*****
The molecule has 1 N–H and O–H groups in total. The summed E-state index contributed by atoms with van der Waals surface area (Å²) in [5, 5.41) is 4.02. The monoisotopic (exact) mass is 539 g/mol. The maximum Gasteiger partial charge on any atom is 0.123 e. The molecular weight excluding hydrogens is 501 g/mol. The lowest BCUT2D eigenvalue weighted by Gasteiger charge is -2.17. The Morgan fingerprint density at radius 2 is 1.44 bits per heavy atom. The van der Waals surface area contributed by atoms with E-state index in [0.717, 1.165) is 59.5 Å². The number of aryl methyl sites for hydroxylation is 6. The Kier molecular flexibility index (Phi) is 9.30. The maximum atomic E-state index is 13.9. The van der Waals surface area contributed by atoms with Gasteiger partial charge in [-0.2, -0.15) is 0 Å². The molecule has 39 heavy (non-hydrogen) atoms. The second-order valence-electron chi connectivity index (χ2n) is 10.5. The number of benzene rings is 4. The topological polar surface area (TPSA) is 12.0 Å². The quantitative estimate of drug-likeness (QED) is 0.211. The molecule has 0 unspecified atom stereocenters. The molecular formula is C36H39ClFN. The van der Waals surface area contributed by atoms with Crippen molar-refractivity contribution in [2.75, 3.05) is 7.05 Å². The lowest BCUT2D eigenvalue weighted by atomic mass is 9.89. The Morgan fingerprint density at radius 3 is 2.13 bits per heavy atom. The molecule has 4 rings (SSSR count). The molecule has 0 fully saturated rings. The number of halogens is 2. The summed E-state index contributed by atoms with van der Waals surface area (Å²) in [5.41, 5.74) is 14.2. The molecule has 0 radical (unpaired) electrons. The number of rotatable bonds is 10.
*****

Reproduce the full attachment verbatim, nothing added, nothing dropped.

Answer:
The molecule has 1 N–H and O–H groups in total. The summed E-state index contributed by atoms with van der Waals surface area (Å²) in [5, 5.41) is 4.02. The monoisotopic (exact) mass is 539 g/mol. The maximum Gasteiger partial charge on any atom is 0.123 e. The molecular weight excluding hydrogens is 501 g/mol. The lowest BCUT2D eigenvalue weighted by Gasteiger charge is -2.17. The Morgan fingerprint density at radius 2 is 1.44 bits per heavy atom. The van der Waals surface area contributed by atoms with E-state index in [0.717, 1.165) is 59.5 Å². The number of aryl methyl sites for hydroxylation is 6. The Kier molecular flexibility index (Phi) is 9.30. The maximum atomic E-state index is 13.9. The van der Waals surface area contributed by atoms with Gasteiger partial charge in [-0.2, -0.15) is 0 Å². The molecule has 39 heavy (non-hydrogen) atoms. The second-order valence-electron chi connectivity index (χ2n) is 10.5. The number of benzene rings is 4. The topological polar surface area (TPSA) is 12.0 Å². The quantitative estimate of drug-likeness (QED) is 0.211. The molecule has 0 unspecified atom stereocenters. The molecular formula is C36H39ClFN. The van der Waals surface area contributed by atoms with Crippen molar-refractivity contribution in [2.75, 3.05) is 7.05 Å². The lowest BCUT2D eigenvalue weighted by atomic mass is 9.89. The Morgan fingerprint density at radius 3 is 2.13 bits per heavy atom. The molecule has 4 rings (SSSR count). The molecule has 0 fully saturated rings. The number of halogens is 2. The summed E-state index contributed by atoms with van der Waals surface area (Å²) in [5.41, 5.74) is 14.2. The molecule has 0 radical (unpaired) electrons. The number of rotatable bonds is 10.